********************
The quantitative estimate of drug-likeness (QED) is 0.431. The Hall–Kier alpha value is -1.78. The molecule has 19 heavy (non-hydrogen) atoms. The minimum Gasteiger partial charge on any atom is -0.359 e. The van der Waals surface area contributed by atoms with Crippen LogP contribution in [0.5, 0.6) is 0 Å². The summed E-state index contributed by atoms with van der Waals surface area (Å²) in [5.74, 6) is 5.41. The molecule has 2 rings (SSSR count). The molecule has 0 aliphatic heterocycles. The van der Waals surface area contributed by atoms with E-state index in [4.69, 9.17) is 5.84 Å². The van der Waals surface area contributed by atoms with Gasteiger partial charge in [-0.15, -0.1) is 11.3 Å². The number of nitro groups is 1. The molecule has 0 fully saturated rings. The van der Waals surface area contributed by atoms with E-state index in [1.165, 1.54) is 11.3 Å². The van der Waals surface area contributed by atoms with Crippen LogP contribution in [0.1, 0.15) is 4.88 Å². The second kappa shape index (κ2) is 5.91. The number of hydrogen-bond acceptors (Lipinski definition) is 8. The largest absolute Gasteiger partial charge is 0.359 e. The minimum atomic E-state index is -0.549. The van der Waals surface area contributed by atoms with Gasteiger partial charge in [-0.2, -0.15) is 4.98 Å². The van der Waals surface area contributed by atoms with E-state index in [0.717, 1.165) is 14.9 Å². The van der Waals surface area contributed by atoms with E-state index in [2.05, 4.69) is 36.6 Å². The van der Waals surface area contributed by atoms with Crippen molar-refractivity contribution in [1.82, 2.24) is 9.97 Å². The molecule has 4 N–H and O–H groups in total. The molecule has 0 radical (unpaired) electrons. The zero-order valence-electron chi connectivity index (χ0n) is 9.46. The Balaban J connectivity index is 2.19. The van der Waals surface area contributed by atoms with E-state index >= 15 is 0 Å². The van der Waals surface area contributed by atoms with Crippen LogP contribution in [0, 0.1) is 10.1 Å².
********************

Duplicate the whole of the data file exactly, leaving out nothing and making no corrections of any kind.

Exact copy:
The quantitative estimate of drug-likeness (QED) is 0.431. The Hall–Kier alpha value is -1.78. The molecule has 19 heavy (non-hydrogen) atoms. The minimum Gasteiger partial charge on any atom is -0.359 e. The van der Waals surface area contributed by atoms with Crippen LogP contribution in [0.5, 0.6) is 0 Å². The summed E-state index contributed by atoms with van der Waals surface area (Å²) in [5.74, 6) is 5.41. The molecule has 2 rings (SSSR count). The molecule has 0 aliphatic heterocycles. The van der Waals surface area contributed by atoms with E-state index in [4.69, 9.17) is 5.84 Å². The van der Waals surface area contributed by atoms with Gasteiger partial charge in [-0.15, -0.1) is 11.3 Å². The number of nitro groups is 1. The molecule has 0 fully saturated rings. The van der Waals surface area contributed by atoms with E-state index in [1.165, 1.54) is 11.3 Å². The van der Waals surface area contributed by atoms with Crippen LogP contribution in [0.1, 0.15) is 4.88 Å². The second kappa shape index (κ2) is 5.91. The number of hydrogen-bond acceptors (Lipinski definition) is 8. The largest absolute Gasteiger partial charge is 0.359 e. The minimum atomic E-state index is -0.549. The van der Waals surface area contributed by atoms with Gasteiger partial charge in [-0.2, -0.15) is 4.98 Å². The van der Waals surface area contributed by atoms with E-state index in [0.717, 1.165) is 14.9 Å². The van der Waals surface area contributed by atoms with E-state index in [2.05, 4.69) is 36.6 Å². The van der Waals surface area contributed by atoms with Crippen molar-refractivity contribution in [1.82, 2.24) is 9.97 Å². The molecule has 4 N–H and O–H groups in total. The molecule has 0 radical (unpaired) electrons. The zero-order valence-electron chi connectivity index (χ0n) is 9.46. The Balaban J connectivity index is 2.19. The van der Waals surface area contributed by atoms with E-state index >= 15 is 0 Å². The van der Waals surface area contributed by atoms with Crippen LogP contribution in [0, 0.1) is 10.1 Å².